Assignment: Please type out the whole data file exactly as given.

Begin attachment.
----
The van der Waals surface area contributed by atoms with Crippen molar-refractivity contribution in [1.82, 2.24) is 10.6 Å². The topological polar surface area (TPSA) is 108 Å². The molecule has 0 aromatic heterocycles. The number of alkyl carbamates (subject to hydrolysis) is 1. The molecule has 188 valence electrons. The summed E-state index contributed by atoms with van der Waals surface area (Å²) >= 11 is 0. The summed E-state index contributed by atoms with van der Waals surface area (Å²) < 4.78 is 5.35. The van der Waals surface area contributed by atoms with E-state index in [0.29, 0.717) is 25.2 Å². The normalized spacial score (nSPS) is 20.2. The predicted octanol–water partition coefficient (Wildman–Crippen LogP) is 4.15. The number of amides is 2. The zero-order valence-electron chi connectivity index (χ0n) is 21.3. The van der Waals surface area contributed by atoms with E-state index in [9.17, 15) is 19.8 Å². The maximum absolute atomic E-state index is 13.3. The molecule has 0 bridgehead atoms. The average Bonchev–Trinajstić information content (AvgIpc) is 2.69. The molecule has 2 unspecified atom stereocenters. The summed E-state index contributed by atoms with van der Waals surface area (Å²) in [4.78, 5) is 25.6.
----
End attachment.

The van der Waals surface area contributed by atoms with Crippen molar-refractivity contribution in [1.82, 2.24) is 10.6 Å². The topological polar surface area (TPSA) is 108 Å². The molecule has 0 aromatic heterocycles. The number of alkyl carbamates (subject to hydrolysis) is 1. The molecule has 188 valence electrons. The summed E-state index contributed by atoms with van der Waals surface area (Å²) >= 11 is 0. The summed E-state index contributed by atoms with van der Waals surface area (Å²) < 4.78 is 5.35. The van der Waals surface area contributed by atoms with E-state index in [0.29, 0.717) is 25.2 Å². The normalized spacial score (nSPS) is 20.2. The predicted octanol–water partition coefficient (Wildman–Crippen LogP) is 4.15. The number of amides is 2. The zero-order valence-electron chi connectivity index (χ0n) is 21.3. The van der Waals surface area contributed by atoms with E-state index in [9.17, 15) is 19.8 Å². The maximum absolute atomic E-state index is 13.3. The molecule has 0 bridgehead atoms. The average Bonchev–Trinajstić information content (AvgIpc) is 2.69. The molecule has 2 unspecified atom stereocenters. The summed E-state index contributed by atoms with van der Waals surface area (Å²) in [4.78, 5) is 25.6.